Banknotes issued for Republika Srpska:


The Front of the 10 Konvertibil Maraka Republika Srpska Banknotes shows the portrait of poet Aleksa Santic. The size of this Banknote is 130 mm x 65 mm. The colour of this Banknote is orange and light gray. This Banknote was first issued on 22.06.1998 and later in 2008 and 2012. 

(Aleksa Santic (27.05.1868-02.02.1924): He was a Bosnian Serb Poet and Editor-in Chief of the review “Zora”. He was one of the founders of a cultural newspaper “Dawn” as the President of the Serbian Singing society “Gusle” (named after a musical instrument). He wrote six volumes of poetry published from 1891 to 1913, some of which are very popular viz: Pod Maglom (In the Fog -1907), Hasan Aginica (1911) etc. He translated several German works, including “Wilhelm Tell”, (“William Tell” was also published as a Classic Illustrated Comic in English, which I have in my collection of all-time Classics).

The Back of the 10 Konvertibil Maraka Republika Srpska Banknotes shows a theme of a Loaf of Bread.



The Front of the 20 Konvertibil Maraka Republika Srpska Banknote shows the portrait of Folk Song Narrator Filip Visnjic (1765 – 1835). The size of this Banknote is 138 mm x 68 mm. The colour of this Banknote is brown. This Banknote was first issued on 27.07.1998 and later in 2008 and 2012.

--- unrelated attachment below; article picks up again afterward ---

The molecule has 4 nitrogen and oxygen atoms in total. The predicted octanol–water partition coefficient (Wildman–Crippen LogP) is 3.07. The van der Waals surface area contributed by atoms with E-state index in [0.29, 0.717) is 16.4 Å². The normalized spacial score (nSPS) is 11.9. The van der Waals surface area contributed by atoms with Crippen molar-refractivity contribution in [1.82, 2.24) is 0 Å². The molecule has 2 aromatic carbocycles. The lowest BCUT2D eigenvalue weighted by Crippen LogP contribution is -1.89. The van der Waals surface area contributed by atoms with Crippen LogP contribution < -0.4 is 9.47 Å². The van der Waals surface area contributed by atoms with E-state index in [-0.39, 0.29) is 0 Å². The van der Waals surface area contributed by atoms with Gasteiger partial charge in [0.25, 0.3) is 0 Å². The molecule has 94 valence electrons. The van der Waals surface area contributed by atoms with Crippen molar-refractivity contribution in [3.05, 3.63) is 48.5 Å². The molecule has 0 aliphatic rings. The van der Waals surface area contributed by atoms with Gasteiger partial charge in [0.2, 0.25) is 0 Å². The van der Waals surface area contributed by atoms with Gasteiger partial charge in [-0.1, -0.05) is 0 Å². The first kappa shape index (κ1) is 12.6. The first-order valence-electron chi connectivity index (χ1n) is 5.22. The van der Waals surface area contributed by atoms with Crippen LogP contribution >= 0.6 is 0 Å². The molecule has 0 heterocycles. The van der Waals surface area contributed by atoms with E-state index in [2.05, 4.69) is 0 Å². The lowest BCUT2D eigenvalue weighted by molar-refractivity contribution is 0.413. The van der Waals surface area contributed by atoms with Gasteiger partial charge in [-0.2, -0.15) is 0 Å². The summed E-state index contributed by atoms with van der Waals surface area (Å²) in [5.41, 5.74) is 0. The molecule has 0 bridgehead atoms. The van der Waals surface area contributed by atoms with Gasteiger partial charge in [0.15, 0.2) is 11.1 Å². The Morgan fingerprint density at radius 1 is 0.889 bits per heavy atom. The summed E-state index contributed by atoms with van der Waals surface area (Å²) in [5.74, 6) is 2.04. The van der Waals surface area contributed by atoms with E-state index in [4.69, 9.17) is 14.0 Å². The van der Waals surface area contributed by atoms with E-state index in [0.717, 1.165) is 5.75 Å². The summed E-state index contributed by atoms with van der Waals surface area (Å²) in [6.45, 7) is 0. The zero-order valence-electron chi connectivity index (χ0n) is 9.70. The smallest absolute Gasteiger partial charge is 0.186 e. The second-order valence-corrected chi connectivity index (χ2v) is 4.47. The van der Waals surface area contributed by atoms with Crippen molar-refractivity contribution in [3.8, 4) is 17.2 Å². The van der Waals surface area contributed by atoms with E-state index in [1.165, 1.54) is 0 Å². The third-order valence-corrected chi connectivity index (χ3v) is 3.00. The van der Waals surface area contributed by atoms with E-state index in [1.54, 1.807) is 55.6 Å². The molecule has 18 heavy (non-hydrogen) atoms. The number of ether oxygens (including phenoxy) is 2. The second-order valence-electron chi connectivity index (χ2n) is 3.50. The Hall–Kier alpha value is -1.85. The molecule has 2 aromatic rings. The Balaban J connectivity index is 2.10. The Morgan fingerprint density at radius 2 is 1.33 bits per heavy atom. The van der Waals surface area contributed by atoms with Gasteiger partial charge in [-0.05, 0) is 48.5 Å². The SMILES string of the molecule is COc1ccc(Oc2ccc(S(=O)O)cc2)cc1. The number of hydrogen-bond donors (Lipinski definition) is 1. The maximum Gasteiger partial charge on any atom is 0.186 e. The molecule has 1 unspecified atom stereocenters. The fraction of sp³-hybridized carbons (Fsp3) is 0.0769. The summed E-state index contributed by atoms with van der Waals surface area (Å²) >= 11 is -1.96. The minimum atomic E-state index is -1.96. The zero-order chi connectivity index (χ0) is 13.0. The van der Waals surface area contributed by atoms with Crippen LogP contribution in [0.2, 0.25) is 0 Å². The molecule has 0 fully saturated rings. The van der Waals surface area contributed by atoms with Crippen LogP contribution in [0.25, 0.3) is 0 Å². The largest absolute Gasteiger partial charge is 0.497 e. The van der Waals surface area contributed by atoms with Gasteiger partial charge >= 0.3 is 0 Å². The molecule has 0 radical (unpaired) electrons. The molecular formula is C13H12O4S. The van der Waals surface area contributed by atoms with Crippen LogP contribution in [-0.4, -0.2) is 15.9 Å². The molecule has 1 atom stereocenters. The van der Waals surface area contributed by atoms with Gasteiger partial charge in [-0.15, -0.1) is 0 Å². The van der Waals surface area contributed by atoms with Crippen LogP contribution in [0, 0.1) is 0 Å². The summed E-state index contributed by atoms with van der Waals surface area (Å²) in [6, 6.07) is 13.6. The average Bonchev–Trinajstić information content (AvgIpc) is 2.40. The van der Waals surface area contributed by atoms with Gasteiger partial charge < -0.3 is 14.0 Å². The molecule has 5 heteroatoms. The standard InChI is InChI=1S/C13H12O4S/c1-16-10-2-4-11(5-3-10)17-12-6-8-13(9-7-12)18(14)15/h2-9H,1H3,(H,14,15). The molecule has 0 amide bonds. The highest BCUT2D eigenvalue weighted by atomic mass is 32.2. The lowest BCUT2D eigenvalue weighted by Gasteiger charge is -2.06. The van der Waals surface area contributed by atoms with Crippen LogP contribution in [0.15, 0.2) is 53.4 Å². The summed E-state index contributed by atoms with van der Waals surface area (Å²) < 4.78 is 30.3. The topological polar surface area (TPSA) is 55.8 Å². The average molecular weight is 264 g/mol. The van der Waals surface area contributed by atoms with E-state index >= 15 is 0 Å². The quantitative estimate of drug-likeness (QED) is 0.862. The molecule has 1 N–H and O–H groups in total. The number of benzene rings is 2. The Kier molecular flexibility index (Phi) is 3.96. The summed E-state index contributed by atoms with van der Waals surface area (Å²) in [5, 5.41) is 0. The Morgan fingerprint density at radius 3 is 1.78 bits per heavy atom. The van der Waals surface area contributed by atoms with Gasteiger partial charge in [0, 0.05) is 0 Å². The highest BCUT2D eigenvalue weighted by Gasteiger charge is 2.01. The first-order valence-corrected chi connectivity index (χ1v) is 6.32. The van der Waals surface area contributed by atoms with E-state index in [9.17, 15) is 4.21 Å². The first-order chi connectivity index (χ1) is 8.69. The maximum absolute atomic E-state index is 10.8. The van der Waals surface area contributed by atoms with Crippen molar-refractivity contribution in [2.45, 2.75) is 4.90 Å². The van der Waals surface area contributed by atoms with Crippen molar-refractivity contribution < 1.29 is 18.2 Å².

(Filip Visnjic (1765-1835): He was a popular Serbian epic poet and “guslar” (“gusle” player – Gusle is a musical instrument). to in his time and which became a valued part of Serbian epic poetry. He is considered to be the best ballad writer and singer of his time. Often described as the “Serbian Homer”, because he was blind and for his poetic gift, he composed poems about historic events of Serbian history which he was witness to. During the first Serbian Uprising against the Ottoman Rule, not able to join the fight because of his physical inability, he boosted the morale of his comrades by composing many songs documenting the battles as epic chronicles. His poems also describe the psychological portraits of the participants who went to battle the Turks. Some of his works “Pocetak bune protiv dahija” (The beginning of the Revolt against Dahijas), “Boj na Cokesini” (Battle of Cokesina) “Boj na Misaru” (Battle of Misar), “Knez Ivo Knezevic” et al are all time classics. Every year in November, his home village Gornja Trnova hosts a cultural programme called “Visnjicevi dani” (Visnjic’s days) at a site where his house once stood in which renowned writers, theoreticians and poets eulogise his contributions in prose and in verse).